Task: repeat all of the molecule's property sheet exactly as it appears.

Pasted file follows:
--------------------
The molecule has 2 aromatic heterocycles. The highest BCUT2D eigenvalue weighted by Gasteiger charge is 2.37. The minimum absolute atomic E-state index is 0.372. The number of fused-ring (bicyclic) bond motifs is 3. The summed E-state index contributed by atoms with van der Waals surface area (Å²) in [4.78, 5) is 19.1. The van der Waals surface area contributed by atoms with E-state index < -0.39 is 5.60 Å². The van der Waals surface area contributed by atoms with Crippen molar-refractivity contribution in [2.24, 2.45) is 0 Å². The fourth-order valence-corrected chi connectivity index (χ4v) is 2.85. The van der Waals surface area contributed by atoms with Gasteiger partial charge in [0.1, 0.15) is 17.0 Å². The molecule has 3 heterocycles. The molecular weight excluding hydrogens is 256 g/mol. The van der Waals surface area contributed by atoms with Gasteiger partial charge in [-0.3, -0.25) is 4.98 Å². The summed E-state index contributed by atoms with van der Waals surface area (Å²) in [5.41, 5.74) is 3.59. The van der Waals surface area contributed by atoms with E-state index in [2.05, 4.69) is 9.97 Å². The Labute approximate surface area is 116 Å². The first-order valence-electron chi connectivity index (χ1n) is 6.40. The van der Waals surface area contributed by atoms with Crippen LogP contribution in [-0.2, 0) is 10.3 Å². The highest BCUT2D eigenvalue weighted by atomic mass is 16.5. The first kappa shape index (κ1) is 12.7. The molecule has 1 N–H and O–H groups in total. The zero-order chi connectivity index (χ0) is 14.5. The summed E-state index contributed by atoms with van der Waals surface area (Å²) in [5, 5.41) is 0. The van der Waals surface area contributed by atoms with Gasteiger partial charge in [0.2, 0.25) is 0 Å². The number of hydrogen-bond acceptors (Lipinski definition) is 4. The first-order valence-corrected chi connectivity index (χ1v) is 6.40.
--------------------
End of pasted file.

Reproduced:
The molecule has 2 aromatic heterocycles. The highest BCUT2D eigenvalue weighted by Gasteiger charge is 2.37. The minimum absolute atomic E-state index is 0.372. The number of fused-ring (bicyclic) bond motifs is 3. The summed E-state index contributed by atoms with van der Waals surface area (Å²) in [4.78, 5) is 19.1. The van der Waals surface area contributed by atoms with E-state index < -0.39 is 5.60 Å². The van der Waals surface area contributed by atoms with Crippen molar-refractivity contribution in [2.24, 2.45) is 0 Å². The fourth-order valence-corrected chi connectivity index (χ4v) is 2.85. The van der Waals surface area contributed by atoms with Gasteiger partial charge in [0.1, 0.15) is 17.0 Å². The molecule has 3 heterocycles. The molecular weight excluding hydrogens is 256 g/mol. The van der Waals surface area contributed by atoms with Gasteiger partial charge in [-0.3, -0.25) is 4.98 Å². The summed E-state index contributed by atoms with van der Waals surface area (Å²) in [5.41, 5.74) is 3.59. The van der Waals surface area contributed by atoms with E-state index in [2.05, 4.69) is 9.97 Å². The Labute approximate surface area is 116 Å². The first-order valence-electron chi connectivity index (χ1n) is 6.40. The van der Waals surface area contributed by atoms with Crippen LogP contribution in [-0.2, 0) is 10.3 Å². The highest BCUT2D eigenvalue weighted by atomic mass is 16.5. The first kappa shape index (κ1) is 12.7. The molecule has 1 N–H and O–H groups in total. The zero-order chi connectivity index (χ0) is 14.5. The summed E-state index contributed by atoms with van der Waals surface area (Å²) in [5, 5.41) is 0. The van der Waals surface area contributed by atoms with Gasteiger partial charge in [0.2, 0.25) is 0 Å². The number of hydrogen-bond acceptors (Lipinski definition) is 4. The first-order valence-corrected chi connectivity index (χ1v) is 6.40.